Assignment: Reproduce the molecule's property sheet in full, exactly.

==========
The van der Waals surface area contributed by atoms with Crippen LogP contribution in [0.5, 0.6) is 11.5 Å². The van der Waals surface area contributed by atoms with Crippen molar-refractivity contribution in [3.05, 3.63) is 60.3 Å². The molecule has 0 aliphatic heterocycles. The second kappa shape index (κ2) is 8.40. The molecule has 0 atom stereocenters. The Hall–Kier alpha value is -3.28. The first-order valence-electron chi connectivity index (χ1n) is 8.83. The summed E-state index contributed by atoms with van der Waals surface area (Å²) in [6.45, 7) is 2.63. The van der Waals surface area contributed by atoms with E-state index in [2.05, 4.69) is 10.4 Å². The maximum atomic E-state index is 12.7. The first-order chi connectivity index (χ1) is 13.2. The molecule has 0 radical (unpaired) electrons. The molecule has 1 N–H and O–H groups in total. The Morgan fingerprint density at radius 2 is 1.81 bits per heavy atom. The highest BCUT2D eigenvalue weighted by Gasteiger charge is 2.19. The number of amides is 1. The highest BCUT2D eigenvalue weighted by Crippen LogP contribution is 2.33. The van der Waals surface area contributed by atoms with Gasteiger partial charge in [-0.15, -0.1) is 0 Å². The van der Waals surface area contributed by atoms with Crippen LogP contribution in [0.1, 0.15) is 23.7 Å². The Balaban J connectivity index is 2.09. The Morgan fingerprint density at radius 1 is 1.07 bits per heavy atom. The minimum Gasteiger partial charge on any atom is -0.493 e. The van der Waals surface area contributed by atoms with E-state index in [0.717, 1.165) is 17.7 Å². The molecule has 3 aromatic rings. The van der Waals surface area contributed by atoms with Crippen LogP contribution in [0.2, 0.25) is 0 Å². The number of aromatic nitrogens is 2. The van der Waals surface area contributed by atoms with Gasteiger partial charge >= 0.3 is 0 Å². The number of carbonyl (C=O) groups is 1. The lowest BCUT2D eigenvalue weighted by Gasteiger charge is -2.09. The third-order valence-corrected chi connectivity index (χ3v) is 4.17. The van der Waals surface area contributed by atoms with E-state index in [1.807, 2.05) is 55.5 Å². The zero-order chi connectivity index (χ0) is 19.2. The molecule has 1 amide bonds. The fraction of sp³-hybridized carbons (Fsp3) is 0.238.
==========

The van der Waals surface area contributed by atoms with Crippen LogP contribution in [0.5, 0.6) is 11.5 Å². The van der Waals surface area contributed by atoms with Crippen molar-refractivity contribution in [3.05, 3.63) is 60.3 Å². The molecule has 0 aliphatic heterocycles. The second kappa shape index (κ2) is 8.40. The molecule has 0 atom stereocenters. The Hall–Kier alpha value is -3.28. The first-order valence-electron chi connectivity index (χ1n) is 8.83. The summed E-state index contributed by atoms with van der Waals surface area (Å²) in [6.45, 7) is 2.63. The van der Waals surface area contributed by atoms with E-state index in [2.05, 4.69) is 10.4 Å². The maximum atomic E-state index is 12.7. The first-order chi connectivity index (χ1) is 13.2. The molecule has 0 radical (unpaired) electrons. The molecule has 1 N–H and O–H groups in total. The Morgan fingerprint density at radius 2 is 1.81 bits per heavy atom. The highest BCUT2D eigenvalue weighted by Gasteiger charge is 2.19. The number of amides is 1. The highest BCUT2D eigenvalue weighted by Crippen LogP contribution is 2.33. The van der Waals surface area contributed by atoms with Gasteiger partial charge in [-0.15, -0.1) is 0 Å². The van der Waals surface area contributed by atoms with Crippen LogP contribution in [0.1, 0.15) is 23.7 Å². The Balaban J connectivity index is 2.09. The Morgan fingerprint density at radius 1 is 1.07 bits per heavy atom. The minimum Gasteiger partial charge on any atom is -0.493 e. The van der Waals surface area contributed by atoms with E-state index in [0.717, 1.165) is 17.7 Å². The molecule has 3 aromatic rings. The van der Waals surface area contributed by atoms with Crippen LogP contribution in [0.2, 0.25) is 0 Å². The number of aromatic nitrogens is 2. The van der Waals surface area contributed by atoms with Gasteiger partial charge >= 0.3 is 0 Å². The number of carbonyl (C=O) groups is 1. The lowest BCUT2D eigenvalue weighted by Gasteiger charge is -2.09. The third-order valence-corrected chi connectivity index (χ3v) is 4.17. The van der Waals surface area contributed by atoms with E-state index in [1.807, 2.05) is 55.5 Å². The zero-order chi connectivity index (χ0) is 19.2. The molecule has 1 amide bonds. The fraction of sp³-hybridized carbons (Fsp3) is 0.238.